4 Responses

  1. Irene Guijt
    Irene Guijt May 30, 2014 at 3:49 pm

    Narratives to bring back the human voice in particular. SenseMaker is one approach that places people’s experiences at the centre. We’ve worked with thousands of girls stories, for example, in Rwanda and Ethiopia, to bring what I call ‘voices in the room’ so those with the power to decide can no longer ignore girls’ lives. Other resources are available here and here.

    But like any approach, it is easy to say ‘let’s collect narratives’ and rather more difficult to embed this systematically in organisations.

    The Most Significant Change method has also gained much popularity in development circles to avoid the dehumanising of results and reports.

    And there are many others

  2. Peter Graves
    Peter Graves May 30, 2014 at 9:34 am

    Interesting to read this and the associated comments by the World Bank about its own publications not being read. Can I suggest that it is an issue that is current across academia, about research impact ?

    It’s otherwise called knowledge translation and Professor John Lavis at Canada’s McMaster University has developed many useful methods of proceeding from knowledge translation to knowledge broking. The Chief Scientist of New Zealand (Professor Sir Peter Gluckman) has also been active on this theme of science into policy.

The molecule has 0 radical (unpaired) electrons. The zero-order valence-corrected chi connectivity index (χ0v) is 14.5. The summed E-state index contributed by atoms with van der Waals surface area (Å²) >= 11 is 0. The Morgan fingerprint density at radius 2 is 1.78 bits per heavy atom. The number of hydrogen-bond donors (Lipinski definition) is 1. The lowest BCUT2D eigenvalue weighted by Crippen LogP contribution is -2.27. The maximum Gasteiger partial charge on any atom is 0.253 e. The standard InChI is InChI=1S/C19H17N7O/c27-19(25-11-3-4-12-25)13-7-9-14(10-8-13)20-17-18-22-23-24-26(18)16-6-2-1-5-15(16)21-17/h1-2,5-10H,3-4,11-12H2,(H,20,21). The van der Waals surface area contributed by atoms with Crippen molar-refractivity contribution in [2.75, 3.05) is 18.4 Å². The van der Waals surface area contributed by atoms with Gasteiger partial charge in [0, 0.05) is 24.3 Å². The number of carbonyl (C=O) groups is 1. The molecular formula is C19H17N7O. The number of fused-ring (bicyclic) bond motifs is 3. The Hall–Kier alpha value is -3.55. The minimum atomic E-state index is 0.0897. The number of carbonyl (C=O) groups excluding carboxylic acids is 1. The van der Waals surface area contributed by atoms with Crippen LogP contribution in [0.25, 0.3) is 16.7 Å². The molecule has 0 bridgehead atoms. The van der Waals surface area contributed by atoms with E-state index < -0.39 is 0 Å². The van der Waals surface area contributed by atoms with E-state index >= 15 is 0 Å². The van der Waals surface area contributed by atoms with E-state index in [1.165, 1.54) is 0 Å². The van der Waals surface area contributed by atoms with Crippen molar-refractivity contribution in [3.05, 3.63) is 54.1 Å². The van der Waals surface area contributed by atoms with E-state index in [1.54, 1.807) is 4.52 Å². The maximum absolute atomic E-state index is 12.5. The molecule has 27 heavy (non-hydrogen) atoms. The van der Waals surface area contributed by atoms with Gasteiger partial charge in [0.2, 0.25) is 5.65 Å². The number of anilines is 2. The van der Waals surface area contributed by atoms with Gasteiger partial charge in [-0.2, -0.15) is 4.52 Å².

There always seems a great deal of tension between a professionally-written document that advances the writer’s academic career and the ultimate impact on the intended readership, much less the demonstrable uptake in the associated policy.

  3. Julian Walker
    Julian Walker May 23, 2014 at 5:39 pm

    I think the link labelled Ben Ramalingam at ODI is wrong – when I clicked it opened a paper dated 21 January 2004 by Michael Roeskau called “Multilateralism: The International Aid Agencies, Their Owners And Competitors: Do We Need Them All?”

    1. Jonathan Pryke
      Jonathan Pryke May 26, 2014 at 9:37 am

      Hi Julian,

      Sorry about that, I have fixed the link.


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